Taiwan: China won't aid Taiwan's diplomatic allies
Vice-commerce Minister Wei Jianguo delivered the message in Beijing as he unveiled the South-South Co-operation project, referring to assistance under the United Nations system from one developing country to another.
"Only those countries which have established diplomatic relations with China can participate in the project," he told a briefing.
This means 27 countries - mostly poorer developing nations - that have formal ties with China's arch rival Taiwan will be automatically excluded from benefiting from the projects, he said.
"Our attitude is very clear," he said. "Countries that haven't formally established relations with the Taiwan authorities can participate in activities under the South-South co-operation mechanism."
Liberia switched its recognition to China in 2003 with only the tiny island of Kiribati going the other way, joining the Vatican, 14 Latin American nations, seven in Africa and four in the Pacific in recognising Taiwan.
China considers Taiwan - ruled separately since the end of a civil war in 1949 - part of its territory and demands of all its diplomatic allies that they sever ties with the island.
The Chinese programme unveiled on Tuesday foresees development assistance coming in various forms, including increased participation from local companies investing in developing countries.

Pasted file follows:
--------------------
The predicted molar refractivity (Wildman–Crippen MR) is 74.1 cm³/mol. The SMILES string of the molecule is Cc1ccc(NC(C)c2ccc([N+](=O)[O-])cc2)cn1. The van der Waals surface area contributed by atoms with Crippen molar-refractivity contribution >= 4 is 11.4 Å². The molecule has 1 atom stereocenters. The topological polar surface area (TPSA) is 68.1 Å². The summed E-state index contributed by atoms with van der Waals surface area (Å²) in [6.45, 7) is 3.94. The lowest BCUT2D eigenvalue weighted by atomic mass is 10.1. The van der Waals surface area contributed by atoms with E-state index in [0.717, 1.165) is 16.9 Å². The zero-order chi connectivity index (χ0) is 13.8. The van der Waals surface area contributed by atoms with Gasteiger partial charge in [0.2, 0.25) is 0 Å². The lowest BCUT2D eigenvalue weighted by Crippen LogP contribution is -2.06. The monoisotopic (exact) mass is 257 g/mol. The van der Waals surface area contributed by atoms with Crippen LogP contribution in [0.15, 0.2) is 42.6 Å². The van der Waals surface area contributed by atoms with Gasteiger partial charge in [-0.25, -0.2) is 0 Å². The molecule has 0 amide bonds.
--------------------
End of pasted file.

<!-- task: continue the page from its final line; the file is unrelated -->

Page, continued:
"We hope this project and our efforts can serve as a catalyst to encourage more Chinese private companies to invest in Africa," Wei said.
Under the programme, Chinese companies' investments in Africa will be facilitated through policy support such as preferential bank loans and credit guarantee insurance, he said.
A series of Chinese enterprises have already invested in areas as diverse as Zambian farming, Tanzanian textiles and Nigerian electronics, with "very good economic returns", he said.
He said he expected China's trade with Africa to rise from about $10-billion now to $30-billion "in one or two years".
The South-South Co-operation programme kicked off by China
on Tuesday was of limited scope - $1,6-million (about R10-million) - but was
likely to rise in the coming years, he said.